A few steps within the main entrance to the VA Medical Center in Asheville, NC you see a couple of flags, a few words printed and framed, and a black and white photograph of a young man in uniform.   Hundreds of people walk past this wall every day; few stop to notice the flags are from the 45th Infantry Division and the Eastern Band of the Cherokee. The young soldier in the photo is Charles George, and the words describe an unimaginable act of courage.

The fifth child of Mr. and Mrs. Jacob George, Charles George was born in Cherokee, NC on August 23, 1932. A full-blooded Cherokee and member of the Bird Clan, Charles George (Charlie) grew up alongside the Oconaluftee River with his family, living a simple mountain life.  Charlie attended the Indian School in the Qualla Boundary of Western North Carolina, and he spent most of his free time hunting and fishing.  He was a quiet young man, a good shot with his rifle, and generous to anyone he met.  Charlie would offer anything that he had hunted or caught to passersby, be they a member of his Clan, a fellow Cherokee, or someone from outside the Nation.

If not for the Korean War, Charles George might have lived a long, simple, unremarkable life in the Appalachian Mountains. However, in 1950 his country went to war, and at age 18, Charles George enlisted in the United States Army.  Beginning his military service in March 1951, Charlie attended basic training at Ft. Jackson, SC, infantry training at Ft. Benning, GA, and advanced combat training in Japan before arriving in Korea in September 1951.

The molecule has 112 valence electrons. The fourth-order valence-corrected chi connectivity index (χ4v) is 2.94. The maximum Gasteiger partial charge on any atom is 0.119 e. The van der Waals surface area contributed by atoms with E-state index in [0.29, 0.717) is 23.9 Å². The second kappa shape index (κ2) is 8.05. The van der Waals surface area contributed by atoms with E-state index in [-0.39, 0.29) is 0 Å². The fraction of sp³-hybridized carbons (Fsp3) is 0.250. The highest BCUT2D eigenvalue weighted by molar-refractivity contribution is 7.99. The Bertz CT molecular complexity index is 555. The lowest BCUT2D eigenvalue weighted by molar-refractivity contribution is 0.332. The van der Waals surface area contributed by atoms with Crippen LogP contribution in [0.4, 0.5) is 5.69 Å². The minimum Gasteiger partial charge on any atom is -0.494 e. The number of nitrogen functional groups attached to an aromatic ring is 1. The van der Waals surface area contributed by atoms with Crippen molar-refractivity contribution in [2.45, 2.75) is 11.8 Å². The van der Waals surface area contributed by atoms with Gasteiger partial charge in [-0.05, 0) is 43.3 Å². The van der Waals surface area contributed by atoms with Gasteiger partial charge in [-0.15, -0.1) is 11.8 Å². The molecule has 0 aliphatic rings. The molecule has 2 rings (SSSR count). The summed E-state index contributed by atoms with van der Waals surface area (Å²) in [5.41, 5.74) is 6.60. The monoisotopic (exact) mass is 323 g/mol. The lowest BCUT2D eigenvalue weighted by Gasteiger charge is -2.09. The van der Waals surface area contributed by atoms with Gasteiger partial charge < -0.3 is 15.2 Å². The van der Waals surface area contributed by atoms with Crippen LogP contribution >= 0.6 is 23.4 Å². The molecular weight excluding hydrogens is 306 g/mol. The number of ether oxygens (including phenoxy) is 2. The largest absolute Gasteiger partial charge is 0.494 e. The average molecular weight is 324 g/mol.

Assigned to Company C, 179th Infantry Regiment, 45th Infantry Division, Charlie fought throughout the Korean peninsula.  He spent more than a year in combat, advancing, retreating, and advancing again.  By late 1952 the Korean War was limited to fighting over small portions of land. Troops from both sides would slog it out in savage combat and retreat to fortified positions.

In mid-November 1952 Company C received orders to launch another assault in order to take a hill and capture an enemy soldier for interrogation.  It is unknown how many times Charlie had gone on missions to engage the enemy; however, that night was different.  That night Charles George displayed conspicuous gallantry and outstanding courage above and beyond the call of duty by giving his life to defend his nation, complete his mission, and save his friends.

You can read more about Charles George, see photos of him, his family, and his beloved home land, read his Medal of Honor Citation, and watch videos of ceremonies honoring this man at the Charles George VAMC Web site. And if you are ever in the lobby of the Charles George VA Medical Center, please take a moment to stop at the wall honoring the man for whom the facility was named, and pay your respects to this quiet warrior from Birdtown.

Randy McCracken is a U.S. Army Veteran, former medic, computer specialist, and now My HealtheVet Coordinator for the Charles George VA Medical Center in Asheville, NC.

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Published on Oct. 26, 2011

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